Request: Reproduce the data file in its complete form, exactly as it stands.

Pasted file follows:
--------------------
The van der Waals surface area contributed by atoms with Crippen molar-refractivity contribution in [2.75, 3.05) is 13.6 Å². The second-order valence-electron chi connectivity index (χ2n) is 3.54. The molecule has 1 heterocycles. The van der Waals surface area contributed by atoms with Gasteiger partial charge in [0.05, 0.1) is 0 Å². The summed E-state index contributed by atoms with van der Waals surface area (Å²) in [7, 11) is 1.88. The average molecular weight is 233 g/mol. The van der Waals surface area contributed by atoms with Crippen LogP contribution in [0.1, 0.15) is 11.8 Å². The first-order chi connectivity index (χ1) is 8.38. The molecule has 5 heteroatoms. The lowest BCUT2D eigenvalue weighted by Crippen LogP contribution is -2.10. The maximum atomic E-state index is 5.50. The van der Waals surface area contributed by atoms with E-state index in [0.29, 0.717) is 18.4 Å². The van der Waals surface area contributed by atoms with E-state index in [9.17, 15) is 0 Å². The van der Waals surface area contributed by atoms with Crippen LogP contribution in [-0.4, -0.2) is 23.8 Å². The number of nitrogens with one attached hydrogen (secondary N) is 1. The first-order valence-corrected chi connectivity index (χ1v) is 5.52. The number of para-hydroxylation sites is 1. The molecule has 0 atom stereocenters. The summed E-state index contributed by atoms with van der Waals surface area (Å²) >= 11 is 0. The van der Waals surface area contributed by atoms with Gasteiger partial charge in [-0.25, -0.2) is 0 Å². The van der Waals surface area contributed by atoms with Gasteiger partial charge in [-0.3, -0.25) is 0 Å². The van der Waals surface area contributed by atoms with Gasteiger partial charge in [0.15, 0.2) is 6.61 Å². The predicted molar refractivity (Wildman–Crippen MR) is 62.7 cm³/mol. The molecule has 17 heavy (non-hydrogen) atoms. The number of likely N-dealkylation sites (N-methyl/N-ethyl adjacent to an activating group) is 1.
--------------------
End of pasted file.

The van der Waals surface area contributed by atoms with Crippen molar-refractivity contribution in [2.75, 3.05) is 13.6 Å². The second-order valence-electron chi connectivity index (χ2n) is 3.54. The molecule has 1 heterocycles. The van der Waals surface area contributed by atoms with Gasteiger partial charge in [0.05, 0.1) is 0 Å². The summed E-state index contributed by atoms with van der Waals surface area (Å²) in [7, 11) is 1.88. The average molecular weight is 233 g/mol. The van der Waals surface area contributed by atoms with Crippen LogP contribution in [0.1, 0.15) is 11.8 Å². The first-order chi connectivity index (χ1) is 8.38. The molecule has 5 heteroatoms. The lowest BCUT2D eigenvalue weighted by Crippen LogP contribution is -2.10. The maximum atomic E-state index is 5.50. The van der Waals surface area contributed by atoms with E-state index in [0.29, 0.717) is 18.4 Å². The van der Waals surface area contributed by atoms with E-state index in [9.17, 15) is 0 Å². The van der Waals surface area contributed by atoms with Crippen LogP contribution in [-0.4, -0.2) is 23.8 Å². The number of nitrogens with one attached hydrogen (secondary N) is 1. The first-order valence-corrected chi connectivity index (χ1v) is 5.52. The number of para-hydroxylation sites is 1. The molecule has 0 atom stereocenters. The summed E-state index contributed by atoms with van der Waals surface area (Å²) >= 11 is 0. The van der Waals surface area contributed by atoms with Gasteiger partial charge in [-0.25, -0.2) is 0 Å². The van der Waals surface area contributed by atoms with Gasteiger partial charge in [-0.3, -0.25) is 0 Å². The van der Waals surface area contributed by atoms with Gasteiger partial charge in [0.15, 0.2) is 6.61 Å². The predicted molar refractivity (Wildman–Crippen MR) is 62.7 cm³/mol. The molecule has 17 heavy (non-hydrogen) atoms. The number of likely N-dealkylation sites (N-methyl/N-ethyl adjacent to an activating group) is 1.